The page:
Title: Welcome to Bordertown: New Stories and Poems of the Borderlands
Editors: Holly Black and Ellen Kushner
Narrators: Cassandra Campbell, MacLeod Andrews, Holly Black, and Ellen Kushner
Publication Year: 2012
Pages: 544 (audio length: 18 hours 8 minutes)
Genre: Fiction, Short Stories, Poetry, Fantasy
Source: Audiobook version purchased from Audible.com
From the cover:
Bordertown: a city on the Border between the human world and the elfin realm. A place where neither magic nor technology can be counted on, where elf and human kids run away to find themselves.
The Way from our world to the Border has been blocked for 13 long years. Now the Way is open once again — and Bordertown welcomes a new set of seekers and dreamers, misfits and makers, to taste life on the Border.
Here are 13 interconnected stories and eight poems — all new work by some of today’s best urban fantasy, fantasy, and slipstream writers: Christopher Barzak, Holly Black, Steven Brust, Emma Bull, Cassandra Clare, Charles de Lint, Cory Doctorow, Amal El-Mohtar, Neil Gaiman, Nalo Hopkinson, Alaya Dawn Johnson, Annette Curtis Klause, Ellen Kushner, Patricia McKillip, Dylan Meconis, Tim Pratt, Sara Ryan, Delia Sherman, Will Shetterly, Janni Lee Simner, Catherynne M. Valente, Terri Windling, and Jane Yolen.
Apparently I’m one of the few book people who hasn’t heard of the Bordertown books. Maybe it’s just not from my generation? Or perhaps it’s because my parents weren’t enthusiastic about letting me read fantasy books? But whatever the reason, I hadn’t read any of the books in the series until this one was nominated for an Audie this year.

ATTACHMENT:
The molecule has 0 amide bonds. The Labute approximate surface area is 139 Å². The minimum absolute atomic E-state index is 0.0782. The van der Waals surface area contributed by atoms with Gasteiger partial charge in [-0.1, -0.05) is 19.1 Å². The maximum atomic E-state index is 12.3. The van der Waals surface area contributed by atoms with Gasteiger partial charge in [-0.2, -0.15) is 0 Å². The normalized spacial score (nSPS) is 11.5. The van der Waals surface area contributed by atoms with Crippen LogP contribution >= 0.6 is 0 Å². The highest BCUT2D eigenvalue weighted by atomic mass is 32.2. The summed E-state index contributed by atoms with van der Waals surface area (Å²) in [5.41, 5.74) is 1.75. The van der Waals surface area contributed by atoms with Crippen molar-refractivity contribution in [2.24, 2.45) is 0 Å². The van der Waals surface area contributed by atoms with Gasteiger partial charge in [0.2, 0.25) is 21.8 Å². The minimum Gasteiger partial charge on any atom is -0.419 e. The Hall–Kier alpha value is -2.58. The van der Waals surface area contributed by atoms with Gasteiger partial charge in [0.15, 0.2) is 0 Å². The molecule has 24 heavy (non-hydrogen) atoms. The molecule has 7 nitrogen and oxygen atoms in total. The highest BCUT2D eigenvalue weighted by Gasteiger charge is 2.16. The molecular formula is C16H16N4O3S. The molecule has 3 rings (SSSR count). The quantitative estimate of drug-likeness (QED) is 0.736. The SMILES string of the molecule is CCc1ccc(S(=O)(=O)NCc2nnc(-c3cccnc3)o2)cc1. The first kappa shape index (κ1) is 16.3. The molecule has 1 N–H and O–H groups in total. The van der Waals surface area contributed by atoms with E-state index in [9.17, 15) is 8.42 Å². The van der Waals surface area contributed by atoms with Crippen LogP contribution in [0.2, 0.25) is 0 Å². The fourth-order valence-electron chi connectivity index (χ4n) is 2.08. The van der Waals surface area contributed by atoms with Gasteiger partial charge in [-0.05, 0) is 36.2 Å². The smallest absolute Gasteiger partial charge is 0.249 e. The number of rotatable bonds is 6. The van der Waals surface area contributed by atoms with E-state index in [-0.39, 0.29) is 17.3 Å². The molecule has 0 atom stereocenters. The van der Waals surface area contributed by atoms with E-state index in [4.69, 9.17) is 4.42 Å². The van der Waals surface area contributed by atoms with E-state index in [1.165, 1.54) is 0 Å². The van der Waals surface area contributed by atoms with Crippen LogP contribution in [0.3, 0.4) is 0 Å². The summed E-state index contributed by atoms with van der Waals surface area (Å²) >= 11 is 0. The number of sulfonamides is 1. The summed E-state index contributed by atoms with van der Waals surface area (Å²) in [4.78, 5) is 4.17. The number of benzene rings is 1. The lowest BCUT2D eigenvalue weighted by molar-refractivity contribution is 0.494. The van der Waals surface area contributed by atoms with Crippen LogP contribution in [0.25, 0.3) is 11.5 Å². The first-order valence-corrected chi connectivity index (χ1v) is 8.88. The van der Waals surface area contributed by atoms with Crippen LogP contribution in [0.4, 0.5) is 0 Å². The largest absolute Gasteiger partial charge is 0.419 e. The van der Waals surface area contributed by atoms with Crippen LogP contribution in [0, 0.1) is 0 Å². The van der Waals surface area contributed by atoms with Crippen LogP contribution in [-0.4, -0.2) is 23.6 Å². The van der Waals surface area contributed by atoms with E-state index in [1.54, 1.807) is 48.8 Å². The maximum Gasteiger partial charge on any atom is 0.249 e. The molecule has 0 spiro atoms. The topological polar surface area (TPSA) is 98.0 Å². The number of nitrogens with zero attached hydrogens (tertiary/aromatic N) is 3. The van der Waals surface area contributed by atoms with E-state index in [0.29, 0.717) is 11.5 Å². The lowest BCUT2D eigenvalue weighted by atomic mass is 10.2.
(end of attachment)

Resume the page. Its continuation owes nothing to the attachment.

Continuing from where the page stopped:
What really helped me out here was that Welcome to Bordertown eased the reader into the world between the US and the Realm. It gave enough background information for the reader to understand the basics and to simply assimilate into the story world, but not so much background as to be overwhelming. It felt like I had about as much as any human going to Bordertown might have, and not much more, which helped with trying to put myself in to the shoes of the characters.
I really loved that there were all kinds of different narrators and other characters, that there was quite a bit of diversity apparent from the outset. I’ve read so many books, particularly fantasy works, that are supposed to stretch our minds but that are really all the same: stories about mostly white, mostly middle- or upper-class, average characters. Instead, Welcome to Bordertown included characters from different nationalities and sexualities, and from varying life experiences. The narrators really helped to bring this to light, particularly in some stories where an accent was needed. Reading this as an audiobook was also helpful when recognizing characters that crossed over between stories, since the narrators made them sound the same … so even when they weren’t named, it was possible to tell who they were.
The one thing that I would’ve liked – but didn’t get to read – would’ve been stories written from the perspectives of elves. There were many human narrators and a few non-human characters (like a really lovely werewolf-type character), but I don’t think there were any stories told from the perspectives of elves, or even really from the perspectives of “halfies”. Maybe this was done in previous books? I’m not sure, but if it hasn’t been done before, I really think it would be interesting to add into the mix.
I enjoyed Welcome to Bordertown as an introduction to the series, and I might even look for another of the books to read. Even if you haven’t read any of the books, this would be a good place to start.